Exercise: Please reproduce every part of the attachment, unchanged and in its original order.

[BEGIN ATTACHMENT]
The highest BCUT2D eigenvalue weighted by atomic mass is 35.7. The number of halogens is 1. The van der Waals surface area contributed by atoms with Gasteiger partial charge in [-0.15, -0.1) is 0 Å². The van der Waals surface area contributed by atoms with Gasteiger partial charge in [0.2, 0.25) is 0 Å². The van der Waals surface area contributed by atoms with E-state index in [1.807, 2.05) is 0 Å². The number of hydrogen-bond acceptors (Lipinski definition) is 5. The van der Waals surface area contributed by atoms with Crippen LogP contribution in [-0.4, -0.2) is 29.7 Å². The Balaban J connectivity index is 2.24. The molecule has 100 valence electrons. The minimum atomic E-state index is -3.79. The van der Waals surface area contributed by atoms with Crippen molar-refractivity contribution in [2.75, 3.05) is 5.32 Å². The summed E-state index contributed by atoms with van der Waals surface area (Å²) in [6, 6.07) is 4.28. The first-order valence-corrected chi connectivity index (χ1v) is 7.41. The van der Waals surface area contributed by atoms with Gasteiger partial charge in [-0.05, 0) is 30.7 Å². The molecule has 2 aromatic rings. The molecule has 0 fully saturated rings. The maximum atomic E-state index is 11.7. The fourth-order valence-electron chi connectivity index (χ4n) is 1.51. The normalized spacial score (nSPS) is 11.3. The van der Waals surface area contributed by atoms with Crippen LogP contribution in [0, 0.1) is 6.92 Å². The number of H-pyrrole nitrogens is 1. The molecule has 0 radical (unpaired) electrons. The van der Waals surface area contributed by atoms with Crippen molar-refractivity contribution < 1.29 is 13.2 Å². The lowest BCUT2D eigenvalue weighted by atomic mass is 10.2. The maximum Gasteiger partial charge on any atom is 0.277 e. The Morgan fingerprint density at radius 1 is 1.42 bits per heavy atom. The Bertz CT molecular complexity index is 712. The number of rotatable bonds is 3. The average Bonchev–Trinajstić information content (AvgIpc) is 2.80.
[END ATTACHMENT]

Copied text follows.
The highest BCUT2D eigenvalue weighted by atomic mass is 35.7. The number of halogens is 1. The van der Waals surface area contributed by atoms with Gasteiger partial charge in [-0.15, -0.1) is 0 Å². The van der Waals surface area contributed by atoms with Gasteiger partial charge in [0.2, 0.25) is 0 Å². The van der Waals surface area contributed by atoms with E-state index in [1.807, 2.05) is 0 Å². The number of hydrogen-bond acceptors (Lipinski definition) is 5. The van der Waals surface area contributed by atoms with Crippen LogP contribution in [-0.4, -0.2) is 29.7 Å². The Balaban J connectivity index is 2.24. The molecule has 100 valence electrons. The minimum atomic E-state index is -3.79. The van der Waals surface area contributed by atoms with Crippen molar-refractivity contribution in [2.75, 3.05) is 5.32 Å². The summed E-state index contributed by atoms with van der Waals surface area (Å²) in [6, 6.07) is 4.28. The first-order valence-corrected chi connectivity index (χ1v) is 7.41. The van der Waals surface area contributed by atoms with Gasteiger partial charge in [-0.05, 0) is 30.7 Å². The molecule has 2 aromatic rings. The molecule has 0 fully saturated rings. The maximum atomic E-state index is 11.7. The fourth-order valence-electron chi connectivity index (χ4n) is 1.51. The normalized spacial score (nSPS) is 11.3. The van der Waals surface area contributed by atoms with Crippen LogP contribution in [0, 0.1) is 6.92 Å². The number of H-pyrrole nitrogens is 1. The molecule has 0 radical (unpaired) electrons. The van der Waals surface area contributed by atoms with Crippen molar-refractivity contribution < 1.29 is 13.2 Å². The lowest BCUT2D eigenvalue weighted by atomic mass is 10.2. The maximum Gasteiger partial charge on any atom is 0.277 e. The Morgan fingerprint density at radius 1 is 1.42 bits per heavy atom. The Bertz CT molecular complexity index is 712. The number of rotatable bonds is 3. The average Bonchev–Trinajstić information content (AvgIpc) is 2.80.